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Old 04 July 2011, 07:34   #1
sib
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Rib driving technique in strong following sea..?

maybe it`s just me but I find it much easier driving the rib into a headwind than with a tailwind and surfing.

has anyone got any tips for driving with a following sea ? I trim up a bit to try and avoid a stuffing, the boat is 5.8m long

any hints much appreciated

thanks
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Old 04 July 2011, 08:25   #2
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zig zag - over the waves if possible, advice if running for cover is to go head on to seas, since it might be more uncomfortable but is safer, and when you reach your destination you almost guarantee entry to safe haven.

If a big wave catches you up behind you there is real danger of the boat capsizing/swamping.
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Old 04 July 2011, 08:54   #3
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It depends!

The frequency of the waves (distance between them) is the critical factor. Obviously lots of trim is the answer, but you need power and lots of it to make it work for you. Depending on the tendencies of your individual boat you will need more or less trim and power combined to keep the nose up and out of trouble, the secret is know your boat (lots of practise in changing conditions) and always put the power on before you hit the bottom of the wave.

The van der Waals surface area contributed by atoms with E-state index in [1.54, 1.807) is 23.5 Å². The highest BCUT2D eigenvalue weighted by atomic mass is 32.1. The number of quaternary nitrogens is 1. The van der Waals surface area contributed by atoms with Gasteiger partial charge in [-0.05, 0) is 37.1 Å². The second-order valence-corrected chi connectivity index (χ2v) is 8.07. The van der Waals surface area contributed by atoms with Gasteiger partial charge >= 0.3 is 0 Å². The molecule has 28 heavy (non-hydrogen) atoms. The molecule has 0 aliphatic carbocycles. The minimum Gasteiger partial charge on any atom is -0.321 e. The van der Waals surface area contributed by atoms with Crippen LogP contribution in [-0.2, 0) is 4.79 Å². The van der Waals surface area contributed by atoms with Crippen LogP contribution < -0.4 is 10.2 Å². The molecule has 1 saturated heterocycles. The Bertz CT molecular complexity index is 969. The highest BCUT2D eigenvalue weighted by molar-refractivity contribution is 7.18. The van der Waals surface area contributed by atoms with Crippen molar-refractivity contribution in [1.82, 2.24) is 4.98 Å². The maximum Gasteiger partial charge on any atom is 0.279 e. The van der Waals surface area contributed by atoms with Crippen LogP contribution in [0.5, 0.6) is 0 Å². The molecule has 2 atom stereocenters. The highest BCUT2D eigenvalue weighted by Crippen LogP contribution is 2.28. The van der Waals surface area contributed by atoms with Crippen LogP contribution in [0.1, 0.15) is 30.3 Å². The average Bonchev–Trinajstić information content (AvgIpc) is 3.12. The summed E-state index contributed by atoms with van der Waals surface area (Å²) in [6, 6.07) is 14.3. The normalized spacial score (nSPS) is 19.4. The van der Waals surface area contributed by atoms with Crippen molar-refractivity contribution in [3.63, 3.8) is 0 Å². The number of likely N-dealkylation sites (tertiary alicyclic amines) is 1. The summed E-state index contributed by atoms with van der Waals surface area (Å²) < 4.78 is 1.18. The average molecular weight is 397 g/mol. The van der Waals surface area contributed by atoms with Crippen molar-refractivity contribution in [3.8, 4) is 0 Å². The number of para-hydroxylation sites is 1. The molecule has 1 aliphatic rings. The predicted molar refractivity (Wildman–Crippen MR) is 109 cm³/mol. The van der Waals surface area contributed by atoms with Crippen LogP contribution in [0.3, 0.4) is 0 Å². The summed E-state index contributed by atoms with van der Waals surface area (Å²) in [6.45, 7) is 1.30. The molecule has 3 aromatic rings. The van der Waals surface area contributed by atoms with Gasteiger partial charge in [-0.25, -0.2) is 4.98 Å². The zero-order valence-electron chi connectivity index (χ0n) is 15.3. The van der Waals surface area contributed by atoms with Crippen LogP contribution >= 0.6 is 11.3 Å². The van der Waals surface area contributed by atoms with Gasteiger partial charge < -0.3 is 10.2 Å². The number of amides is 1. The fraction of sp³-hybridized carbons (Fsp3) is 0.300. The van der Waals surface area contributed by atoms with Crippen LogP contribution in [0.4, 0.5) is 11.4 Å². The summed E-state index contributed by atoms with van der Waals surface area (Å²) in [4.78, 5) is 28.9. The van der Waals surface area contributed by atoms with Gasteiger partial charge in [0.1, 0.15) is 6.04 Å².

In really bad conditions or breaking waves it is best policy to stay on the back of a wave, if possible never allow a breaking wave to get any where near the back of the boat - it will end badly!

Hope that helps a bit,
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Old 04 July 2011, 09:16   #4
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Once it gets so rough that the boat is slamming, or nose diving into the wave in front, adjust your speed to stay just behind the crest(s). When a wave breaks ahead of you, accelerate over the remains so as not to be overtaken by the one behind and to catch up with the next one in front.

As said, practice in moderate conditions as the effect scales up!
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Old 04 July 2011, 09:19   #5
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Hi SPR

thanks.

If the wind is directly behind you and your destination directly in front of you, would you still zig-zag or aim straight and throttle on/off ?

any advice much appreciated..
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Old 04 July 2011, 09:30   #6